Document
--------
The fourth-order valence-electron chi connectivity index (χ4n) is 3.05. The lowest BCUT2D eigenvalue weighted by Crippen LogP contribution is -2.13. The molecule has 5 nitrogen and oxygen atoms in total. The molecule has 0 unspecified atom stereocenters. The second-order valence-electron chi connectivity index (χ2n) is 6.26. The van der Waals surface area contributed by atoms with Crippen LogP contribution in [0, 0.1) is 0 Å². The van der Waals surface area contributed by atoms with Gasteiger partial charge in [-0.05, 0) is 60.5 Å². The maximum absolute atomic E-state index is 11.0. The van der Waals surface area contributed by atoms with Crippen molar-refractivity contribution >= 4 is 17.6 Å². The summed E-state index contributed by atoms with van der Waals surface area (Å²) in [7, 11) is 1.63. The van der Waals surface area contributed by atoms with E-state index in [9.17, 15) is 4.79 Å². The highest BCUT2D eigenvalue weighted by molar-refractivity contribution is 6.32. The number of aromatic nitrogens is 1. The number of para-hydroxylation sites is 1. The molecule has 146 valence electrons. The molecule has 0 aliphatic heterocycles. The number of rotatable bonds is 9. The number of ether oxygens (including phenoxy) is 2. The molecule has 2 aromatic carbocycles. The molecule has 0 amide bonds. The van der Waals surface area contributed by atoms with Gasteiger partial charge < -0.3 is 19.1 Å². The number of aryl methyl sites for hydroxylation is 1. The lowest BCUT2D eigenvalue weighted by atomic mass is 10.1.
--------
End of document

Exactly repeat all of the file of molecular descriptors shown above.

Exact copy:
The fourth-order valence-electron chi connectivity index (χ4n) is 3.05. The lowest BCUT2D eigenvalue weighted by Crippen LogP contribution is -2.13. The molecule has 5 nitrogen and oxygen atoms in total. The molecule has 0 unspecified atom stereocenters. The second-order valence-electron chi connectivity index (χ2n) is 6.26. The van der Waals surface area contributed by atoms with Crippen LogP contribution in [0, 0.1) is 0 Å². The van der Waals surface area contributed by atoms with Gasteiger partial charge in [-0.05, 0) is 60.5 Å². The maximum absolute atomic E-state index is 11.0. The van der Waals surface area contributed by atoms with Crippen molar-refractivity contribution >= 4 is 17.6 Å². The summed E-state index contributed by atoms with van der Waals surface area (Å²) in [7, 11) is 1.63. The van der Waals surface area contributed by atoms with E-state index in [9.17, 15) is 4.79 Å². The highest BCUT2D eigenvalue weighted by molar-refractivity contribution is 6.32. The number of aromatic nitrogens is 1. The number of para-hydroxylation sites is 1. The molecule has 146 valence electrons. The molecule has 0 aliphatic heterocycles. The number of rotatable bonds is 9. The number of ether oxygens (including phenoxy) is 2. The molecule has 2 aromatic carbocycles. The molecule has 0 amide bonds. The van der Waals surface area contributed by atoms with Gasteiger partial charge < -0.3 is 19.1 Å². The number of aryl methyl sites for hydroxylation is 1. The lowest BCUT2D eigenvalue weighted by atomic mass is 10.1.